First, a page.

I shall content myself with what I have now. Saturday afternoon we had lovely sunshine. I spent it tidying the greenhouse and getting more seeds started. Like Brandywine tomatoes, Vallecito peppers, baby broccoli, purple brussel sprouts and lots of lettuce.
The sun now hits the greenhouse more and it warms up well. The longer day light hours will also help the seedlings once they pop up. It was 80 degrees inside the greenhouse all afternoon as I worked, I had to strip down to my tank top.
I do have auxiliary lighting along with bottom heat but I must be careful, if it is a very sunny day I have to be sure to turn off the bottom heat or the seedlings will get too hot and cook.
I moved my strawberries to the left side so to make room for the newly sprouted seeds and my pelargoniums I moved from inside our home where I overwintered them.
I started all the pelargoniums (also known as zonal geraniums) from seed last year and to make sure they made it, brought them in the house for winter. Some are still in the studio but I will move them into the greenhouse soon as well. All the gallon jugs of water I use as heat sinks. When the sunshine shines on them the water heats up and releases that heat as the air cools around them protecting the tender plants from cold snaps that can strike any night.
I also started the lettuce in the window boxes on the floor of the greenhouse. We will eat the baby lettuce as I thin them and some will be transplanted out in the raised beds when the snow melts.
These are what my raised beds look like right now.
Barely a corner showing..sigh!Still a lot of snow to melt. I will content myself with my seed starting in the greenhouse and pop the starts into the ground as soon as it is workable.
My repurposed pallet composter is finally clearing of snow, and it looks like all the garden debris mixed with the chicken litter has composted down quite well. Plant debris was heaped past the top and now it has cooked down to lovely black compost. All that lovely black richness will go far in feeding my garden this summer. It is most likely squirming full of worms as we speak!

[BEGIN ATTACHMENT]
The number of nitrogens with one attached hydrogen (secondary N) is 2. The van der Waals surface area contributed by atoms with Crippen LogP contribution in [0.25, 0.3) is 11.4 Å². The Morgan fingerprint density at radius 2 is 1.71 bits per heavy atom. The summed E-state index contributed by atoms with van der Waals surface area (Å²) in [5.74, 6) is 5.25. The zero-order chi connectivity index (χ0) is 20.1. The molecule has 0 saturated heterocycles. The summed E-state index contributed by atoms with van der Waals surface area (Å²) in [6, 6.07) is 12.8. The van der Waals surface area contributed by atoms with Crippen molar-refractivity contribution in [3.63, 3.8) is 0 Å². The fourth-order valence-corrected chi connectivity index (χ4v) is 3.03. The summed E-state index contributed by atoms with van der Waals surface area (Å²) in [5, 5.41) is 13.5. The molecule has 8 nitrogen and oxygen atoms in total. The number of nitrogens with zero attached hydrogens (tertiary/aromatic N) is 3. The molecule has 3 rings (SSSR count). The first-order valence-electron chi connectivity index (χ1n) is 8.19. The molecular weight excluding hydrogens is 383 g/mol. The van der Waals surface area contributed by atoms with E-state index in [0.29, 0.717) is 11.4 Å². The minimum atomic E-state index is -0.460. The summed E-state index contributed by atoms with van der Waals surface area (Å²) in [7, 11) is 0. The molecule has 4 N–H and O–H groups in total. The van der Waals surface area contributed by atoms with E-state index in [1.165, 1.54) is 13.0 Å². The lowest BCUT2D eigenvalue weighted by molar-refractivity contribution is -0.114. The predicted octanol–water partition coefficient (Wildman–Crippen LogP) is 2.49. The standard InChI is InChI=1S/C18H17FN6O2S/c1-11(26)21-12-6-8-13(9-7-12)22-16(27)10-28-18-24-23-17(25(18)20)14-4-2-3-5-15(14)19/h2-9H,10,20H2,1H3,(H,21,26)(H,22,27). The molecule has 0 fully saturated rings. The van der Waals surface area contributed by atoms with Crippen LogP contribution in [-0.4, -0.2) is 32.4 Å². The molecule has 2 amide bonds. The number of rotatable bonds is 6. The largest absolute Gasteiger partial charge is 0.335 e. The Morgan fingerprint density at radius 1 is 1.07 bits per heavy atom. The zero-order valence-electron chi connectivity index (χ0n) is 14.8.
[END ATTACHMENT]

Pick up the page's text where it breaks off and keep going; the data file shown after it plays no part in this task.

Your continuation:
I also spent some time with the ladies. I made sure to give them some alfalfa to munch on and scratch thru. With all this snow on the ground they are lacking access to any greens, other than the veggies scraps I give them. They love the alfalfa, this bale I bought has been especially full of leaves and flowers, a very lush crop. The egg yokes I get now are orange and nearly impossible to whip into the whites, from what I have read that is from the chlorophyll in the alfalfa (or fresh grass if they have access to it). You can see the alfalfa on the ground with the straw I toss into the pen.
They look fat and sassy, don’t they!
They dig down to the dry soil underneath and make themselves a dirt bath tub. You can see a Speckled Sussex wallowing around and kicking the dust on herself. She kinda looks dead in this shot but trust me, she was just having a good ol time. The Columbian hens are waiting for their turn.
And the other ladies come rushing out of the hen house wondering what all the fuss is about.
All in all, a very relaxing day, but then I even enjoy raking out the hen house. Does that qualify me as a farm girl?? Until next post....Ta